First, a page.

Six haircuts that say 'I was so excited to get to the hairdresser that I panicked'

HAIRDRESSERS are open again, so here’s six styles that say ‘I was so focused on getting there first I didn’t think about what I wanted then buckled under pressure’: 

The pixie cut

When you’ve nabbed an appointment the first weekend back you know that you need to make a statement. But, though so much is different in this post-lockdown world, the fact remains that nobody can pull this off even with a mask covering half their face.

The short fringe

Unable to articulate your feelings when asked ‘How have you been?’, you pointed to a truly dreadful cut to sum it up and then got given it. At least it could stop everyone talking about pubs long enough to congratulate you on your ‘bold’ choice.

The mullet

Confronted by your hairdresser in their full PPE, your mind harks back to happier times. Like a few months ago, when Tiger King was massive and we thought this might all be over by June. Expect ‘business in front, party in back’ to become a government slogan within weeks.

The bleached look

You had the self-restraint not to try bleaching your hair at home, so you rewarded yourself by getting it done the moment it was possible. Hideously expensive, wildly misjudged given your skin tone, and ready for your roots to be visible right through either the second wave or your upcoming unemployment.

The work-in-progress

You tried to cut it yourself. It went horribly wrong. You got your partner to do it. It was even worse. Now your clearly traumatised hairdresser has had to go in and sort it out into something that will apparently be okay when grown out but currently looks dangerously experimental.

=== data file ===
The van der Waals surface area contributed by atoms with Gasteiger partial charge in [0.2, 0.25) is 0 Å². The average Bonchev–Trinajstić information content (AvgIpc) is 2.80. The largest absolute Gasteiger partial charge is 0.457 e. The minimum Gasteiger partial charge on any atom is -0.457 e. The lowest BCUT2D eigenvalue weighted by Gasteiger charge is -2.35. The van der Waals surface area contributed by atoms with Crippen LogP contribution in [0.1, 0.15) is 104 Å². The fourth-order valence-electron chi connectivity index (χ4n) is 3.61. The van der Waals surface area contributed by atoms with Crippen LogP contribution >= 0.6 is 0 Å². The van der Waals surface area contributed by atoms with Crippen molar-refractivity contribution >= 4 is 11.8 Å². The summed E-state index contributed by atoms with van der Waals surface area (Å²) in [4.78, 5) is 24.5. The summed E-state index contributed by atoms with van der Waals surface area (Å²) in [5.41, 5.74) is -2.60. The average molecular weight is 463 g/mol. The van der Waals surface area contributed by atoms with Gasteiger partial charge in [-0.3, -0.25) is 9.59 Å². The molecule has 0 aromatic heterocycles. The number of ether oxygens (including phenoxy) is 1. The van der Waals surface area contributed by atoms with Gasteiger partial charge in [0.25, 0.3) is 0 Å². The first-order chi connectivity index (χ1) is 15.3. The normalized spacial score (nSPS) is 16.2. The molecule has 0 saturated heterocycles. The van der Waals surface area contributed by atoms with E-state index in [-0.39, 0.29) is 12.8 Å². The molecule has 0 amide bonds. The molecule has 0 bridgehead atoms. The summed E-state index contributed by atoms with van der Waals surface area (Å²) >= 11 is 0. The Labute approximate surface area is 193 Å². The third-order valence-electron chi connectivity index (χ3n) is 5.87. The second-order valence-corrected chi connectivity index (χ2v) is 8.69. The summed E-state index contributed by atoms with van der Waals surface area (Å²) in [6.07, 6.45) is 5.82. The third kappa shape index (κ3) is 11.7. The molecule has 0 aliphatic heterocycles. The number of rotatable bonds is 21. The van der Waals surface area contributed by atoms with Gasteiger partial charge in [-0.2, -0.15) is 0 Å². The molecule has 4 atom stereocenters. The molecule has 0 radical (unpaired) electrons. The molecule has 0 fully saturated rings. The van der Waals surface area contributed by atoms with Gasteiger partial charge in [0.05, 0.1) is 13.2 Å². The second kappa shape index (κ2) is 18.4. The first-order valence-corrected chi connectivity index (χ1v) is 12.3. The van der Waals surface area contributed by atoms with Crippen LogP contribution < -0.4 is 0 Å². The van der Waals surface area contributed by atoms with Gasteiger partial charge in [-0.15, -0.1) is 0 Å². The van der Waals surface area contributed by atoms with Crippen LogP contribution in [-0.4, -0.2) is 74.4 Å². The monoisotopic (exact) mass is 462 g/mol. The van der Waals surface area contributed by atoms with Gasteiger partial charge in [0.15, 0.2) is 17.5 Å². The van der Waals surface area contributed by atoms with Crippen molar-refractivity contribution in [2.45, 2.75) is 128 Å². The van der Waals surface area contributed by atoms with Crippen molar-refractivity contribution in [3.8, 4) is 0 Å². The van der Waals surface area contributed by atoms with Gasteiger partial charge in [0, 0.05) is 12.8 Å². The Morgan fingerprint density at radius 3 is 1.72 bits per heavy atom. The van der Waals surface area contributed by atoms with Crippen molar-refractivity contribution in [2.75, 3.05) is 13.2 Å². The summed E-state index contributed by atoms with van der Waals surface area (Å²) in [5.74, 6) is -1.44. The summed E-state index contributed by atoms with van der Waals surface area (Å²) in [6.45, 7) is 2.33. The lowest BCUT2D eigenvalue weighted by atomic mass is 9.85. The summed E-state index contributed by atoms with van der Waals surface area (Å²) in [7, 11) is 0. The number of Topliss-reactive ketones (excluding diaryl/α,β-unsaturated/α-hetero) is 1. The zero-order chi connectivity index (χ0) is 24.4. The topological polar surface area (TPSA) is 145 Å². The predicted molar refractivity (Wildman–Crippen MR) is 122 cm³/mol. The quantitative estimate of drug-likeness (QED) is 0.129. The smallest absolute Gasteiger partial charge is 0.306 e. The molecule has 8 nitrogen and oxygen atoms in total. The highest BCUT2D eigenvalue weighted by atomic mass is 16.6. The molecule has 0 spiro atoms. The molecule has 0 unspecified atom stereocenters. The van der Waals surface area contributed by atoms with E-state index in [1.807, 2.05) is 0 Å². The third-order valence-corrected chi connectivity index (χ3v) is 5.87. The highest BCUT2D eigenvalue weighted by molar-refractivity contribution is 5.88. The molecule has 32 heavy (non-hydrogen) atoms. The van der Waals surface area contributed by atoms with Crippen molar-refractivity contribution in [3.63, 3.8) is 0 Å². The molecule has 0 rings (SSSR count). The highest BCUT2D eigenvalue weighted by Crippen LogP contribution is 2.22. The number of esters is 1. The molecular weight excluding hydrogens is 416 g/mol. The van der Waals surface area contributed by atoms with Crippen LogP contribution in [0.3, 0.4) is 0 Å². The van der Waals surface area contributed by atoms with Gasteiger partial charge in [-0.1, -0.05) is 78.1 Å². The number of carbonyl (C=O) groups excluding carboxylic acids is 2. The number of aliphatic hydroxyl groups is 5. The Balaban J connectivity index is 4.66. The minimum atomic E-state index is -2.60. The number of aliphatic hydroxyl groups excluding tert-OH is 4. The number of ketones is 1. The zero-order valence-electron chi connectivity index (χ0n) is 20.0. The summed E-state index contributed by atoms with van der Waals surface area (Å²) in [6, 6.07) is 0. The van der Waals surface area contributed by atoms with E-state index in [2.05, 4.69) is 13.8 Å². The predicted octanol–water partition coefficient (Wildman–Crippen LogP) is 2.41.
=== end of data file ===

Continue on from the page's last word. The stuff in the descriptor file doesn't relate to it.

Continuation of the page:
Just a trim

You booked before realising you will continue to have little reason to look nice. Make all the arguments about split ends you want, but in your heart of hearts you know you’ve wasted the most exciting thing that will happen for months. At least mullets have character.

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How to start having dreadful middle class dinner parties again

WITH two households now able to meet, it’s the perfect opportunity to start showing off at dinner parties again. Here’s how to make them particularly irksome.

Think of some smug lockdown conversations

Dinner parties are for keeping people captive without actually tying them up while you show off. Tell your guests lockdown has been wonderful for bonding with your kids, exercising and your sex life. Be quite explicit – they will enjoy thinking about your sex organs while eating.

Moan about getting hold of ingredients

Don’t hold back on the melodrama. Getting fresh coriander has been ‘impossible’ and ‘a nightmare’. Perhaps share a toe-curling anecdote, for example: “I spent six hours online trying to source Grana Padano then broke down in tears because I felt I’d failed as a wife and mother.”

Have a blazing row 

The worst dinner parties involve the host couple ripping each other to shreds over various simmering resentments as guests quietly die of embarrassment. And after months of lockdown together, you should be ready to go off like a Trident warhead.

Imply your so-so meal is three-star Michelin fare

No change from pre-lockdown times, but remember to do it. List every farm shop ingredient in your French poulet with wild mushrooms as if you’re a top Paris chef, when it’s basically just chicken with a bit of cream. People will love the awkward atmosphere of going along with a blatant lie.

Take the post-dinner chat to new levels of boredom

You already had long conversations about pensions or what your son is doing at Exeter University, so lockdown is an exciting new vein of tedium to mine. Did you take up batik then give up without any notable results or funny stories about it? Drone on for at least 20 minutes.